J. Cuthbert (James Cuthbert) Hadden.

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Schumann's personal appearance is familiar through
his portraits. One of his biographers gives this descrip-
tion of him towards the close of his life :

Robert Schumann was of middling stature, almost tall,
and slightly corpulent. His bearing, while in health, was
haughty, distinguished, dignified, and calm ; his gait slow,
soft, and a little slovenly. He often paced the room on tip-
toe, apparently without cause. His eyes were generally
downcast, half-closed, and only brightened in intercourse
with intimate friends, but then most pleasantly. His counte-
nance produced an agreeable, kindly impression ; it was
without regular beauty, and not particularly intellectual.
The fine-cut mouth, usually puckered as if to whistle, was,
next to the eyes, the most attractive feature of his round,
full, ruddy face. Above the heavy nose rose a high, bold,
arched brow, which broadened visibly at the temples. His
head, covered with long, thick, dark-brown hair, was firm,
and intensely powerful one might say square.

This is not very flattering, to say the least. Sir Stern-
dale Bennett, who had met him in Leipzig, was more
amusing, if less particular as to detail, when he wrote :

Herr Schumann is a first-rate man,
He smokes as ne'er another can ;
A man of thirty, I suppose,
Short is his hair, and short his nose.

As a man, Schumann was kind-hearted and gener-
ous and devoid of all professional jealousy. It was
only his fits of excessive depression and gloomy fore-
boding, his reserve and his extreme irritability all
born of the brain trouble that prevented him from
making friends more readily than he did. He once
wrote to Clara Wieck : " I am often very leathery, dry,
and disagreeable, and laugh much inwardly." And


again : " Inwardly I acknowledge the most trifling
favour, understand every hint, every subtle trait in
another's heart, and yet I so often blunder in what I
say and do." One of the best features in his character
was his fondness for young people, as indeed his
famous Album for the Young would suggest. There is a
pretty story of a little piece of funning he practised on
his own children when, meeting them one day on the
street, he pretended not to know who they were.
Whatever his outward manner, his heart was in the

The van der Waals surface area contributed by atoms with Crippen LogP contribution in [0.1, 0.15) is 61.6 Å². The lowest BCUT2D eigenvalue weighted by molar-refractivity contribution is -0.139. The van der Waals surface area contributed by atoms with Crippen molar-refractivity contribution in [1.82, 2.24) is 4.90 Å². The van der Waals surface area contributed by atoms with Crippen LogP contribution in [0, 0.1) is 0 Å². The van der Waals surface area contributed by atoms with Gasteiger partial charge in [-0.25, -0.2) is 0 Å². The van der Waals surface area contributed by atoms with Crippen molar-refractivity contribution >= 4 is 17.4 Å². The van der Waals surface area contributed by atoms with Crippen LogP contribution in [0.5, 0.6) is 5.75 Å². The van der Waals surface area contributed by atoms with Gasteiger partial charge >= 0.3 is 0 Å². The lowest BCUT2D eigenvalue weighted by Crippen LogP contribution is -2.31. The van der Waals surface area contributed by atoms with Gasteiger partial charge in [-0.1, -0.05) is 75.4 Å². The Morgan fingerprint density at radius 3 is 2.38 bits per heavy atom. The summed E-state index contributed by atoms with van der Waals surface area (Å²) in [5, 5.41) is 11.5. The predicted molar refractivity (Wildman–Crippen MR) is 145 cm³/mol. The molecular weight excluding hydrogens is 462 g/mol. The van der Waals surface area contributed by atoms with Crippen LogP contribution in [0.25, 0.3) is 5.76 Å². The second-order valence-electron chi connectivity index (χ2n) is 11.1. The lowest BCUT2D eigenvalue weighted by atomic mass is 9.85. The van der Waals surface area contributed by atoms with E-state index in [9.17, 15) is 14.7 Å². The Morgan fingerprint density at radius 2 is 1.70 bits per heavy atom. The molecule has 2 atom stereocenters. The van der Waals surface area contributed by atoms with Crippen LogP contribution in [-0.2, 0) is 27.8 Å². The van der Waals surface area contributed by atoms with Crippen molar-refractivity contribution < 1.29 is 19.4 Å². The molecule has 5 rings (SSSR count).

right place.

It is only within comparatively recent years that
Schumann has attained anything like world -wide
recognition. He said of his own time that if he had
not made himself feared as an editor he would never
have got his works published. They were considered
" dry, eccentric, heavy, out of rule." We look upon
them rather differently now. Schumann's music, to use
a common phrase, is of the kind that grows upon one.
From its sheer originality, it is mostly difficult, some-
times even impossible, to grasp its full meaning at
first. Not only are the passages so novel and unusual
as to render the task of sight-playing more than
ordinarily hard ; but even when the notes are mastered,
the whole beauty of the thought does not always strike
the player. The music must be studied carefully and
heard repeatedly to be fully appreciated. Wagner
sneeringly said that " Schumann has a tendency to-
wards greatness." But in his own line Schumann is just
as great as Wagner is in his line. Liszt may have


exaggerated when he called him " the greatest music-
thinker since Beethoven " ; but we can all agree with
Liszt when he says : " The more closely we examine
Schumann's ideas, the more power and life do we dis-
cover in them ; and the more we study them, the more
we are amazed at the wealth and fertility which had
before escaped us." Schumann has now gained a secure
hold among music-lovers, and it is probable that he
will live when some of his contemporaries who passed
him on the road to popular favour have been all but


Few instances can be found in history of a man so amply gifted
with every good quality of mind and heart ; so carefully brought
up amongst good influences ; endowed with every circumstance